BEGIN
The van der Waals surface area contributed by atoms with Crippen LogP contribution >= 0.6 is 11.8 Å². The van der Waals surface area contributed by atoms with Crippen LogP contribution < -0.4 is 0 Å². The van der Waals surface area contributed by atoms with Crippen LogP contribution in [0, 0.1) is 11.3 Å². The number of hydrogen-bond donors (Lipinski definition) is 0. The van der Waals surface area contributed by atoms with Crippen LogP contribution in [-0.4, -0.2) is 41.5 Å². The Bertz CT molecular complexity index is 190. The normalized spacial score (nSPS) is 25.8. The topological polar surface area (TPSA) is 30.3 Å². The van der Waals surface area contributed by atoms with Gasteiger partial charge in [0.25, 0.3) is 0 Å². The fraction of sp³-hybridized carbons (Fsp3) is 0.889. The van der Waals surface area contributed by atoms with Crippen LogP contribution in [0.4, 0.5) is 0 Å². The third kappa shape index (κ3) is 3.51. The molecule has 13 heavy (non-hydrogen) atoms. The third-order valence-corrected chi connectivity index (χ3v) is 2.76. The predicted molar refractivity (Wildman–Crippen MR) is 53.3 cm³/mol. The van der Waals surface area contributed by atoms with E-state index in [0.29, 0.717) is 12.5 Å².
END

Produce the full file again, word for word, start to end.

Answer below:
The van der Waals surface area contributed by atoms with Crippen LogP contribution >= 0.6 is 11.8 Å². The van der Waals surface area contributed by atoms with Crippen LogP contribution < -0.4 is 0 Å². The van der Waals surface area contributed by atoms with Crippen LogP contribution in [0, 0.1) is 11.3 Å². The number of hydrogen-bond donors (Lipinski definition) is 0. The van der Waals surface area contributed by atoms with Crippen LogP contribution in [-0.4, -0.2) is 41.5 Å². The Bertz CT molecular complexity index is 190. The normalized spacial score (nSPS) is 25.8. The topological polar surface area (TPSA) is 30.3 Å². The van der Waals surface area contributed by atoms with Gasteiger partial charge in [0.25, 0.3) is 0 Å². The fraction of sp³-hybridized carbons (Fsp3) is 0.889. The van der Waals surface area contributed by atoms with Crippen LogP contribution in [0.4, 0.5) is 0 Å². The third kappa shape index (κ3) is 3.51. The molecule has 13 heavy (non-hydrogen) atoms. The third-order valence-corrected chi connectivity index (χ3v) is 2.76. The predicted molar refractivity (Wildman–Crippen MR) is 53.3 cm³/mol. The van der Waals surface area contributed by atoms with E-state index in [0.29, 0.717) is 12.5 Å².